According to John's Gospel in the Bible, it was Mary Magdalene who ran and told the disciples "I have seen the Lord!" (John 20:18).
It was earth shattering news. It changed everything.
The disciples had hoped that Jesus was the Messiah, who would set the people free (Luke 24:21). And not only the disciples either. The crowds of desperate people who flocked to see Jesus speak wherever he went had been hoping the same thing. But in the end it had all come to nothing. Worse than nothing. He'd been humiliated, tortured and killed like any other nobody who became an irritant to the Roman occupation.
But now, on the third day of that tragedy, Mary comes running with the news that changes everything. "I have seen The Lord!" Jesus has been raised from the dead. God has vindicated him, confirmed him as the Christ, initiated the dawn of the promised age of reconciliation and renewal for all creation. This changes everything. The resurrection of Jesus Christ sounds God's judgement on every injustice, oppression and cruelty. At the heart of history, it is the sign and promise of the final victory of justice, freedom and peace.
Because Christ is risen, we never give up on the pursuit of justice and peace. We don't lose heart in the face of cruelty or oppression. Whatever the likelihood of immediate "success" in this or that particular struggle we persevere in hope and joy, assured that Christ, the risen crucified One, lives and reigns. Every time we pray with Jesus, "your kingdom come, your will be done", we identify again with this message of Easter hope, claiming it for ourselves and for the whole world.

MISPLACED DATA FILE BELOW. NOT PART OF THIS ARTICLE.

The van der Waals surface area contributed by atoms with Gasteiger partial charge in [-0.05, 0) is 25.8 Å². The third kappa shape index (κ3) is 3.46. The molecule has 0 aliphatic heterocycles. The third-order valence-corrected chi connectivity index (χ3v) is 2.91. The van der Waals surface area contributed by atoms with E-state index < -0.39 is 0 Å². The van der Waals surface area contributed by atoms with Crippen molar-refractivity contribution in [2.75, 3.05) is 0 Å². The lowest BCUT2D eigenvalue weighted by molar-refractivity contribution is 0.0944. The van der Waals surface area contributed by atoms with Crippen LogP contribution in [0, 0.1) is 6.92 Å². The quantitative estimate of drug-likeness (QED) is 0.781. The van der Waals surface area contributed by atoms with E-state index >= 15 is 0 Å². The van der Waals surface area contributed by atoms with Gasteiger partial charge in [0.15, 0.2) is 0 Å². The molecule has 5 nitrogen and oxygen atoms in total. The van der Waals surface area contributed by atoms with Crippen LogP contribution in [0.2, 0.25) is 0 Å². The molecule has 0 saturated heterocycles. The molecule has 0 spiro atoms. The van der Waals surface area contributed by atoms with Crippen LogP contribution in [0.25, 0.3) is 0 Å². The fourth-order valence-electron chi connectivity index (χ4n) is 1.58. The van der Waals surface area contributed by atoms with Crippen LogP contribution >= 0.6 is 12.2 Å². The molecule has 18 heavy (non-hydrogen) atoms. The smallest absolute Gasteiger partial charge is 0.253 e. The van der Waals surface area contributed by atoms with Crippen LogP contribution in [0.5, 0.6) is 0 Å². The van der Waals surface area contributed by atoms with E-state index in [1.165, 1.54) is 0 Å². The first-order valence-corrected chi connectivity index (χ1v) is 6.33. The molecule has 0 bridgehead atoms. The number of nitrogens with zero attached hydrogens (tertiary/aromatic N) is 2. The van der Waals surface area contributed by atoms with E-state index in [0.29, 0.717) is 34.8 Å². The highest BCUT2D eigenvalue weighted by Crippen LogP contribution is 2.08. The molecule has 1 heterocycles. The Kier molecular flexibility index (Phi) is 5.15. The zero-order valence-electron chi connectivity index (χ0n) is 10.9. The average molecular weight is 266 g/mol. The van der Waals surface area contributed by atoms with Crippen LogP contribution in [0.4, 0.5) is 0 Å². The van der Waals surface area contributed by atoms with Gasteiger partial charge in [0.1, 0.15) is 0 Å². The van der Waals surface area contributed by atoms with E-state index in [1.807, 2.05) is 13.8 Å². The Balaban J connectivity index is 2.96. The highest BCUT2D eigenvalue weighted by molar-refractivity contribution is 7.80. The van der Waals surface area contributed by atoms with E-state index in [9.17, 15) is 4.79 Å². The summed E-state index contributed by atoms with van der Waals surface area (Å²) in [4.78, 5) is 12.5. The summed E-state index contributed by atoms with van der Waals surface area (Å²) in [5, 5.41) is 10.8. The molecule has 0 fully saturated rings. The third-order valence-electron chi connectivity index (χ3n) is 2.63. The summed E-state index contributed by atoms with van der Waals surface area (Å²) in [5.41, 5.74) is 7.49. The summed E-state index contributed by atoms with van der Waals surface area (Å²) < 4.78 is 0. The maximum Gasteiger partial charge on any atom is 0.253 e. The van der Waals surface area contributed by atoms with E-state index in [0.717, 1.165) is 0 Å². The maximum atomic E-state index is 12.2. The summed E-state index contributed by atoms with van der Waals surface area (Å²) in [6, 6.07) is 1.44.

One area of suffering that seems intractable is the disadvantage and marginalisation experienced by Australia's First Peoples. During Lent the Uniting Church held a week of prayer and fasting for justice for Indigenous Australians. In every corner of the continent individuals and congregations found ways to take part in this act of solidarity and prayer.
A public prayer vigil was held in Canberra, where I had the privilege of presiding with the Reverend Rronang Garrawurra, the Chairperson of the Uniting Aboriginal and Islander Christian Congress.
We came together to express our sorrow, but also to express our shared hope for reconciliation and justice - hope grounded in the news of Christ's resurrection. And we have other bold hopes too.
We hope for the day when Australia welcomes strangers in need, rather than punishing them as an example to others who might seek our help.
We hope for the day when Christians, Muslims and Jews can live together in peace and safety.
We hope for the day when no one is disadvantaged by race, gender, class or by physical or intellectual difference.
We hope for the day with joy. Because we have heard Mary's Easter sermon: "I have seen the Lord!"
So, on behalf of the Uniting Church in Australia, I pray that such hope and joy will be yours this Easter.
God bless you and those you love.